The purpose of this paper is to investigate whether sell-side equity analysts use labor cost information when forming expectations of future earnings. The availability of disaggregated earnings components will benefit financial statement users to the extent that the additional information released by a firm is useful to infer differential persistence of disaggregated earnings components.
This paper employs ordinary least squares, logit, and two-stage Heckman (1979) regressions which test whether analysts incorporate labor cost information into their earnings forecasts after controlling for a managerial self-selection to disclose labor costs, and further test whether a firm’s decision to voluntarily disclose labor costs improves analyst forecast accuracy.
This research finds that analysts incorporate labor cost information into their earnings forecasts after controlling for other earnings components. More importantly, this research shows that voluntary disclosure of labor cost information is positively associated with analyst forecast accuracy. Additional tests show that the benefit of voluntary labor cost information is more pronounced for firms with high information uncertainty and for analysts with less firm-specific experience and analysts affiliated with small brokerage houses.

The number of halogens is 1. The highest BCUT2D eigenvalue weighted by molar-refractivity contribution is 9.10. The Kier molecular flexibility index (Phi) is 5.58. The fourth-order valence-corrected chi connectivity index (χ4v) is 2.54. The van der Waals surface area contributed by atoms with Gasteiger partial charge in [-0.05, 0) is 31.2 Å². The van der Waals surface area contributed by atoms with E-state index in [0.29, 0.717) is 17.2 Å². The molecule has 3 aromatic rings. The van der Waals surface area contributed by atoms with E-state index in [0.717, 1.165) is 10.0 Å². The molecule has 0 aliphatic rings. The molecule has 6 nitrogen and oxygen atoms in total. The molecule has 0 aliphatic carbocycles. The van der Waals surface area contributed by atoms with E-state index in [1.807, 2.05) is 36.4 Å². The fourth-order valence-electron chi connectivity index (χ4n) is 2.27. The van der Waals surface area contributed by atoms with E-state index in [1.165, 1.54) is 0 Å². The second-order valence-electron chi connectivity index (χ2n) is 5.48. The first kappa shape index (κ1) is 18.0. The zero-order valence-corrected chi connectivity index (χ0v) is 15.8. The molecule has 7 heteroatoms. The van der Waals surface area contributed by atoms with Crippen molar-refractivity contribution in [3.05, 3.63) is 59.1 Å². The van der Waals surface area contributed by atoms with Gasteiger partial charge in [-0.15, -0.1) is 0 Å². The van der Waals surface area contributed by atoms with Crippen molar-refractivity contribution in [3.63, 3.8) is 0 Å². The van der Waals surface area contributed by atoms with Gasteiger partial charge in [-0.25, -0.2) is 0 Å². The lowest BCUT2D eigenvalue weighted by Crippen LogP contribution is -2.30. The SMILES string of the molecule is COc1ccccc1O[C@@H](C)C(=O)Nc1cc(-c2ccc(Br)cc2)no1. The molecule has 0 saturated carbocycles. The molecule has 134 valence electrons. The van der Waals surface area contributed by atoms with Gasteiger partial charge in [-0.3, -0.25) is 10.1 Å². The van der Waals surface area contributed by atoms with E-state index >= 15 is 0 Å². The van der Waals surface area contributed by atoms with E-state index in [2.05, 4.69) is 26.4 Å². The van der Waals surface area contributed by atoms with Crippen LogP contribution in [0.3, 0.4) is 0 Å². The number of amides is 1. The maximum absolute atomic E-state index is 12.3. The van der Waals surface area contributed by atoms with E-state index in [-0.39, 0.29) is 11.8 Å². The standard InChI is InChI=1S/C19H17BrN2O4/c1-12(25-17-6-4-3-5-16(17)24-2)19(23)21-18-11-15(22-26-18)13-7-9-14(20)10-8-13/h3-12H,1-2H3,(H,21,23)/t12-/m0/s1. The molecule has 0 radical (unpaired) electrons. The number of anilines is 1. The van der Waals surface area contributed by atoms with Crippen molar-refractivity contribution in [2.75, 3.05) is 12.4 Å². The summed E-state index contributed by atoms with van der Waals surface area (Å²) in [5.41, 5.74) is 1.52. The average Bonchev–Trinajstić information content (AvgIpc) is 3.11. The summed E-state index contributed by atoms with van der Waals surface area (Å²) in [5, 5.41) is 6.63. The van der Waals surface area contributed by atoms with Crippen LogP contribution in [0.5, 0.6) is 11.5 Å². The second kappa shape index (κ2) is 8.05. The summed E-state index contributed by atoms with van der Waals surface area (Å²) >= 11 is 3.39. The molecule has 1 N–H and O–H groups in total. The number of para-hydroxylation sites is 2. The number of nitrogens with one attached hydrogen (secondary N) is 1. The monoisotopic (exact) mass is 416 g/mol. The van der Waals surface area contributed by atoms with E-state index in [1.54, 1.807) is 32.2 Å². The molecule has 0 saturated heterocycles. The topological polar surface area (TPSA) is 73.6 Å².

This paper contributes to the literatures on the effect of labor cost on investors’ behavior and on analyst-specific factors in explaining analyst ability to predict future earnings.
The authors thank Don Johnson (Editor), an anonymous referee, Robert Kim, Jay Lee, and conference participants at the European Accounting Association Annual Congress for their helpful comments and suggestions.
Kim, S., Park, K., Rosett, J. and Shin, Y.-C. (2017), "The benefit of labor cost disclosure: evidence from analyst earnings forecast accuracy", Managerial Finance, Vol. 43 No. 5, pp. 510-527. https://doi.org/10.1108/MF-07-2016-0195
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